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Brexit Means...

Everything That Went Wrong in Theresa May's Disastrous Brexit Dinner

Even in private, the government is deluded about leaving the EU.
Theresa May greets Jean-Claude Juncker ahead of dinner (John Stillwell/PA Wire/PA Images)

Jean-Claude Juncker is the European Union made flesh. This is partly his job. As President of the European Commission, which is described as the only EU organisation "that is paid to think European", he represents the sovereign spirit of the EU's 28 member states rather than its disparate parts. It is also a question of biography: Juncker is the "last man standing" of those present at the creation of the modern EU, and has been ensconced in European politics for 30 years. Although he has overseen the Commission and the EU at its most ruthless – like the dispossession of Greece during the Eurozone crisis – he is considered in diplomatic and political circles to be a collegial, affable figure.


This makes it all the more surprising that his meeting with Theresa May at 10 Downing Street last Wednesday, which was held over dinner, quickly turned bitter; Juncker is usually the man in the room who defuses the tension. Leaving Downing Street, he told reporters that the meeting was "constructive". Those who suspected his choice of words was euphemistic were proved right when the German newspaper Frankfurt Allgemeine Zeitung published a different account of the dinner, leaked to them from Juncker's circle. According to FAZ, the meeting had all the qualities of a political drama: threats, mutual misunderstanding, bathos. Future historians studying the decline of Europe will likely pore over the dinner's details, discovering a story of British hubris pitted against Continental resolve.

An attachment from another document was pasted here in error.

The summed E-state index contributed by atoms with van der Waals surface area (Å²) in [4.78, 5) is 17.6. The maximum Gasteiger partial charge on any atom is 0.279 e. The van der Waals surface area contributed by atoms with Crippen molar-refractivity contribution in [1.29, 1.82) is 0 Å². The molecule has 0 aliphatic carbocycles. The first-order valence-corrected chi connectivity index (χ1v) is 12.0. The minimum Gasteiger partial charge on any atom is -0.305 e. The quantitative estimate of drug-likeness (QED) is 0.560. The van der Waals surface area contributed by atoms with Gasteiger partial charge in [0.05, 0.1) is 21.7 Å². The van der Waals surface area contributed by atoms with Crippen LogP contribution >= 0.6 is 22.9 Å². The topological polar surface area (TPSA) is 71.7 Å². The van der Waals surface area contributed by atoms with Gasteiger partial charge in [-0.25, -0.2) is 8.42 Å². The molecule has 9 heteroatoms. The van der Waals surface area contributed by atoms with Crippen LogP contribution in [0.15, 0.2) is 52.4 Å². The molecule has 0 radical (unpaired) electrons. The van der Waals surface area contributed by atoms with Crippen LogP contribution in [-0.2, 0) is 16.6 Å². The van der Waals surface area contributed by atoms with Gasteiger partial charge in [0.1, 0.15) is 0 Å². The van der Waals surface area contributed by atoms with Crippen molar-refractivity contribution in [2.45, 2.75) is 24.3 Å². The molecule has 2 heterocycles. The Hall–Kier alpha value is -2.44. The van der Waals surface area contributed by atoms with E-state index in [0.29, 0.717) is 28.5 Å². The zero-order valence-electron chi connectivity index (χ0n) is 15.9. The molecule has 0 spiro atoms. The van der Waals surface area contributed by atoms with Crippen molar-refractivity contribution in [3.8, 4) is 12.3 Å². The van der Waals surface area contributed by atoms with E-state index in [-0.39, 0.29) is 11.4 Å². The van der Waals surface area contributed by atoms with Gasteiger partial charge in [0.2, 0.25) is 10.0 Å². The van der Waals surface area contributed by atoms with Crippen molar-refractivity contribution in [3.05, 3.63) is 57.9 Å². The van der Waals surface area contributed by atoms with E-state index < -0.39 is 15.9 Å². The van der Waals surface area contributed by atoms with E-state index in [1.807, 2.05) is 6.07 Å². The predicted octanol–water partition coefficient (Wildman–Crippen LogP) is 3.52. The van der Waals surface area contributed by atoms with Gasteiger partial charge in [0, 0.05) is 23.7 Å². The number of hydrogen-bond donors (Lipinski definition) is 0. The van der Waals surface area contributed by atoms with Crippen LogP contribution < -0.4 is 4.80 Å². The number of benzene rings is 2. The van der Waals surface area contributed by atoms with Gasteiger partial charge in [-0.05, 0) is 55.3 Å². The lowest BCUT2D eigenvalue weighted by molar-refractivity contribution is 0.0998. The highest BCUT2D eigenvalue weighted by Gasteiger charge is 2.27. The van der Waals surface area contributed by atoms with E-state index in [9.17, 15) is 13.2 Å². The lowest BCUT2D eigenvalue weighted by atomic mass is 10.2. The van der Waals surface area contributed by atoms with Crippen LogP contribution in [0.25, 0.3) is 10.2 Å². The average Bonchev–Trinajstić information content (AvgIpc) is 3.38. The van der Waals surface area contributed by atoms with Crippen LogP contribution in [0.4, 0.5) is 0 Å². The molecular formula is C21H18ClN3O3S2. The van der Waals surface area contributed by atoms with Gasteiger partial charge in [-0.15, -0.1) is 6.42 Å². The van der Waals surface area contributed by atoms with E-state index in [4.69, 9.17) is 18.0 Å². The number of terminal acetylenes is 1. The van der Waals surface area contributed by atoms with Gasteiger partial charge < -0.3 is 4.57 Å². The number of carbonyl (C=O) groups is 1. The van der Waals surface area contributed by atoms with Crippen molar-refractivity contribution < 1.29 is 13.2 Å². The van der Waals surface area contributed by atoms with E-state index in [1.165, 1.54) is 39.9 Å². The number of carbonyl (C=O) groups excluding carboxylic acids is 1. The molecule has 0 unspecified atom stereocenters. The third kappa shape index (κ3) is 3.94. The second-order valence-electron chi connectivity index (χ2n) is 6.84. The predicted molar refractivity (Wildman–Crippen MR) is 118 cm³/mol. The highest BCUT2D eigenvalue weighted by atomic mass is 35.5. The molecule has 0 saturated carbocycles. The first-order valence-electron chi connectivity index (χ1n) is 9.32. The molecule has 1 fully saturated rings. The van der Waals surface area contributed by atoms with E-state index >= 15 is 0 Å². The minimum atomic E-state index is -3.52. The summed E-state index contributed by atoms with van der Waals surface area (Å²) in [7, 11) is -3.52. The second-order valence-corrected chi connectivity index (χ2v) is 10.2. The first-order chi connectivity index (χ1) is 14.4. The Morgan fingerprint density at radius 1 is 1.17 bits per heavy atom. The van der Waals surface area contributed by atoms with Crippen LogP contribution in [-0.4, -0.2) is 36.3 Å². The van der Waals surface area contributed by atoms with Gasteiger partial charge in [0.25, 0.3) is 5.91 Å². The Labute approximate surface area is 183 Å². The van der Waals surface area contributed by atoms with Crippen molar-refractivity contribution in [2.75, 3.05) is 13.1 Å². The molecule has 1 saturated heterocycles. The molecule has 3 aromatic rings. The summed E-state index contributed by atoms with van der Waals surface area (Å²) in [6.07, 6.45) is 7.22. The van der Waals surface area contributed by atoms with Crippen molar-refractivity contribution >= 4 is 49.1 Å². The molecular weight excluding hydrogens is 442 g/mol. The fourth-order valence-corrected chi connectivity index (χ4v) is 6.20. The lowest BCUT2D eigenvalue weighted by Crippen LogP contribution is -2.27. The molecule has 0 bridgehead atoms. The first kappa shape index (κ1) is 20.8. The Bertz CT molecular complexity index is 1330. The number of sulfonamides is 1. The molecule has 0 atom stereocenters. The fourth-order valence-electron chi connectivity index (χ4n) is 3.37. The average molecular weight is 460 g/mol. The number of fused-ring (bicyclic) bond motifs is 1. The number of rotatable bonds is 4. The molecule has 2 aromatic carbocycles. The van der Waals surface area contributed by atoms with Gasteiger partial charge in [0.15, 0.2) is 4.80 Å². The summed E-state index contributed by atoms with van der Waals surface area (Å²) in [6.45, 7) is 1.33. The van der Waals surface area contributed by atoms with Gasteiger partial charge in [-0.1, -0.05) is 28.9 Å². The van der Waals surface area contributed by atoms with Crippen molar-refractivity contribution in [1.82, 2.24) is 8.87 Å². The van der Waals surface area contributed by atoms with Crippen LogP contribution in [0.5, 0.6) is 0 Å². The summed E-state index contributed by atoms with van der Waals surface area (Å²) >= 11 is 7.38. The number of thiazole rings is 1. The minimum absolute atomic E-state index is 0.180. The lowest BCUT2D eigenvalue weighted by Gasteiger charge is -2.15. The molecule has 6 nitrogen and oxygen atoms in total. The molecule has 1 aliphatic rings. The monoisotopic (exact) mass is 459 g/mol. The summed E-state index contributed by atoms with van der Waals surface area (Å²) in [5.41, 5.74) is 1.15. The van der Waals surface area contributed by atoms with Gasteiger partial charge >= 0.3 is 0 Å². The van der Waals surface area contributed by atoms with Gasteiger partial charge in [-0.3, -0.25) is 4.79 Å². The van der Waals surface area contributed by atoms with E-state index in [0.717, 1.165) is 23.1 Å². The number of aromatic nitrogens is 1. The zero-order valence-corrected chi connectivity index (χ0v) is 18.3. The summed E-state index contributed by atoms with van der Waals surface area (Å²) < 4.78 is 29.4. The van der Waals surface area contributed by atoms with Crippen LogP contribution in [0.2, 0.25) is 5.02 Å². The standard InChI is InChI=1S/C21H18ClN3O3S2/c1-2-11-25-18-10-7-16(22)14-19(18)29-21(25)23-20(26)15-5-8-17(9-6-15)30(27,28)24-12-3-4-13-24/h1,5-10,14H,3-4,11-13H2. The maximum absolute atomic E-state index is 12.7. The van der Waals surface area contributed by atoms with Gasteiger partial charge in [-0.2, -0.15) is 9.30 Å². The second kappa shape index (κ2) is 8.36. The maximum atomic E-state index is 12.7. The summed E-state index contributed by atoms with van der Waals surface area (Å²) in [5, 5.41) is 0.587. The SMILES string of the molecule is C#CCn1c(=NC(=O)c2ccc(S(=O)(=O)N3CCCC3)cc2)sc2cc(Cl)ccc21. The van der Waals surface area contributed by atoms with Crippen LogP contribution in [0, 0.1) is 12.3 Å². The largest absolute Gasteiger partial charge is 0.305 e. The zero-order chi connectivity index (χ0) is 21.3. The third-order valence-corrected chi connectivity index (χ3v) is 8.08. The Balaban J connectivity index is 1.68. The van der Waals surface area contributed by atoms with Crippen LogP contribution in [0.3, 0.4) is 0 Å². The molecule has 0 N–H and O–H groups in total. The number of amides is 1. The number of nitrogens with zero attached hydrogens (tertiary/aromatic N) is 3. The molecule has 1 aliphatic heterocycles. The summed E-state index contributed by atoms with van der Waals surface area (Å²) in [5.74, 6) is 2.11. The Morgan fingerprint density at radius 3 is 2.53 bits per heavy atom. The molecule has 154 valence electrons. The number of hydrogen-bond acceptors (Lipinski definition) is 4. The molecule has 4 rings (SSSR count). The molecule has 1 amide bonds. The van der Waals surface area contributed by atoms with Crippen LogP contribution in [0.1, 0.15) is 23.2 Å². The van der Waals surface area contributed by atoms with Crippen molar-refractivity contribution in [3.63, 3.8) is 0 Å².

So, what went down?

It Started Badly

The Prime Minister started by telling Juncker that she wanted to discuss things other than Brexit; Juncker asked… like what? The Prime Minister didn't have anything in mind. Accordingly, Juncker brought up something tangentially related to Brexit. May's government had announced on Monday that it was refusing to sign the EU's mid-term budget review, which needs unanimous consent from member states to go through, citing the general election. Juncker asked what was up with that – May said that election purdah rules prevent the government from doing anything right now.